IT IS MY BIRTHDAY; I am seventy-one. I am celebrating with two friends by visiting my favorite museum, Muzeum Susch. Opened in 2019 in a tiny village called Susch way up in the mountains of Graubünden, Switzerland, on the banks of the River Inn, Susch is on a pilgrims’ path to Rome and Santiago de Compostela and is situated halfway between St. Moritz and Davos.
The Muzeum Susch was created by the Polish entrepreneur and art collector Grażyna Kulczyk. In an interview with Artnet, she said that she aimed to do something “different and disruptive, to encourage a ‘slow-art’ approach to appreciating art in a contemplative, quiet context.” The museum also hosts discussions and has a performance program promoting experimental choreography. It provides artist residencies and houses a research institute investigating the role of women in the arts and sciences.
When I first read how Grażyna Kulczyk had carved this jewel of a museum out of stone, creating a museum like no other, in the middle of nowhere, I jumped onto a train and made a beeline for Susch and have been back many times since. Susch is a “request stop” (Halt auf Verlangen) on the train’s Scuol–Tarasp route. For the train to stop there, one must press a large red knob. There is no station platform at Susch, and one must alight the train by carefully stepping down a little ladder of narrow metal steps attached to the car. From there, it’s a walk down a winding street until the cobbled path peels off into the gallery’s reception.
The museum is a labyrinth of pleasures, with site-specific installations, twists and turns of corridors, side rooms, local wood sourced from surrounding forests, surprises, rooms carved out of ancient rock, and visible remnants of the old monastery. The floor-to-ceiling windows offer a view of the mountains so panoramic and breathtaking that I have often stood in awe, feeling that I am in another reality.
To one side of the reception is an installation from the Argentine artist Adrián Villar Rojas: a rectangular totem block, a monolith created from snail shells, sands, corals, and animal bones. These are interspersed with resin, seeds, birds’ nests, minerals, sneakers, and clay objects, making this compressed juxtaposition of unrelated objects tell its own story. Another installation on the same level of the museum is the work of the renowned Polish fiber artist Magdalena Abakanowicz. One walks down stone steps into it, and in so doing one becomes part of the “flock,” some twenty life-size headless figures, standing at the ready with square shoulders, all facing me. I feel overwhelmed each time I see this profound work. The curved ceiling reflects yellow arcs of light thrown up onto it. The exhibition space is small and intimate, carved out of what remained of its previous form. Sometimes I can be alone there with these figures, so powerful and silent, and can enter a form of meditation with them before the arrival of visitors breaks the spell.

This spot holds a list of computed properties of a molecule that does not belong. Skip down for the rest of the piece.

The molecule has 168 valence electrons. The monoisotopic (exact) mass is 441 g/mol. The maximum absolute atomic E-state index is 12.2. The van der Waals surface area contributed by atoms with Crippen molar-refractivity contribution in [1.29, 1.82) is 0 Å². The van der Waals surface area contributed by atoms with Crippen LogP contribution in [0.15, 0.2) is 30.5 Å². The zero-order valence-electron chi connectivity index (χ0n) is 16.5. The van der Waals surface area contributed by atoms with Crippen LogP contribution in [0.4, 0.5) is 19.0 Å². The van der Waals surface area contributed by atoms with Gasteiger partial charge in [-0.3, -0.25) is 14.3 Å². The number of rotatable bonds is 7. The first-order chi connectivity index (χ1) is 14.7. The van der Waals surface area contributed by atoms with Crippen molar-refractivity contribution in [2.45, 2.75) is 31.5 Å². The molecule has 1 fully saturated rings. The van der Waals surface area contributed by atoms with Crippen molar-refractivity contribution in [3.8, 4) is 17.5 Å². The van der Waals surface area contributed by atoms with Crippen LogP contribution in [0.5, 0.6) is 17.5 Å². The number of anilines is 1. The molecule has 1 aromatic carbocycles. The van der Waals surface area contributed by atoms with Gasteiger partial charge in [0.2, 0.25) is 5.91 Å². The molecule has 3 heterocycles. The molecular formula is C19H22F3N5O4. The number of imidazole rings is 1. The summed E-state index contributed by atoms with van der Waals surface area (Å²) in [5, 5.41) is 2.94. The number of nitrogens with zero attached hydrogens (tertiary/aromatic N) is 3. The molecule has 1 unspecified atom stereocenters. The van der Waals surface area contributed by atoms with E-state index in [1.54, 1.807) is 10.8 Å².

There are other meditative spaces in the museum that form a dialogue with the observer and the observed—a dark rock face with water lightly dripping down its surface, reflecting the available light in its rivulets, as it runs into a pool below. One can sit in near-darkness on a wooden bench, facing the rock wall, and listen to the soft music of its trickling waters.
We spend time in the current exhibition that runs through several rooms, titled Body Double, a retrospective exhibition of the Belgian pop-surrealist Evelyne Axell (1935–1972). The museum brochure tells us that “as an active witness of the era of sexual liberation, Axell focused on a female body freed from past conventions of depicting femininity.” I am overwhelmed by the visual images and sometimes must stop and look at a blank wall to steady myself. I sense a rush of new thoughts and inspiration on this day of my birthday.